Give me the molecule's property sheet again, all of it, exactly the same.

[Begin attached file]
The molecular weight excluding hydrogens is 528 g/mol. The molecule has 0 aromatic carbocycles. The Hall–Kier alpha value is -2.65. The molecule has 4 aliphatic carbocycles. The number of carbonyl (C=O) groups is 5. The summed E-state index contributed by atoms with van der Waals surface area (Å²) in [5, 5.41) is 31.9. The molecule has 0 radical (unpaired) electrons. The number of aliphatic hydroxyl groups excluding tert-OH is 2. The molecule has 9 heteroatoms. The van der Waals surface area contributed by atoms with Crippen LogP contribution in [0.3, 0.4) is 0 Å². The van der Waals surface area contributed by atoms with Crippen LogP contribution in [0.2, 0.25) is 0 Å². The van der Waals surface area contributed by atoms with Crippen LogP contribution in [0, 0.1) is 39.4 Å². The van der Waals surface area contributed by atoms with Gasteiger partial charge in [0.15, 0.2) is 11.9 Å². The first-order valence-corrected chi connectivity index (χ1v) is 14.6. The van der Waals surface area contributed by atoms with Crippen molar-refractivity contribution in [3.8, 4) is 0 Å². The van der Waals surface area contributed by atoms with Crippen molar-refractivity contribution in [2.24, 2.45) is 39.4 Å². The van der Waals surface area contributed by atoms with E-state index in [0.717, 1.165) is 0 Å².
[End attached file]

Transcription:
The molecular weight excluding hydrogens is 528 g/mol. The molecule has 0 aromatic carbocycles. The Hall–Kier alpha value is -2.65. The molecule has 4 aliphatic carbocycles. The number of carbonyl (C=O) groups is 5. The summed E-state index contributed by atoms with van der Waals surface area (Å²) in [5, 5.41) is 31.9. The molecule has 0 radical (unpaired) electrons. The number of aliphatic hydroxyl groups excluding tert-OH is 2. The molecule has 9 heteroatoms. The van der Waals surface area contributed by atoms with Crippen LogP contribution in [0.3, 0.4) is 0 Å². The van der Waals surface area contributed by atoms with Crippen LogP contribution in [0.2, 0.25) is 0 Å². The van der Waals surface area contributed by atoms with Crippen LogP contribution in [0, 0.1) is 39.4 Å². The van der Waals surface area contributed by atoms with Gasteiger partial charge in [0.15, 0.2) is 11.9 Å². The first-order valence-corrected chi connectivity index (χ1v) is 14.6. The van der Waals surface area contributed by atoms with Crippen molar-refractivity contribution in [3.8, 4) is 0 Å². The van der Waals surface area contributed by atoms with Crippen molar-refractivity contribution in [2.24, 2.45) is 39.4 Å². The van der Waals surface area contributed by atoms with E-state index in [0.717, 1.165) is 0 Å².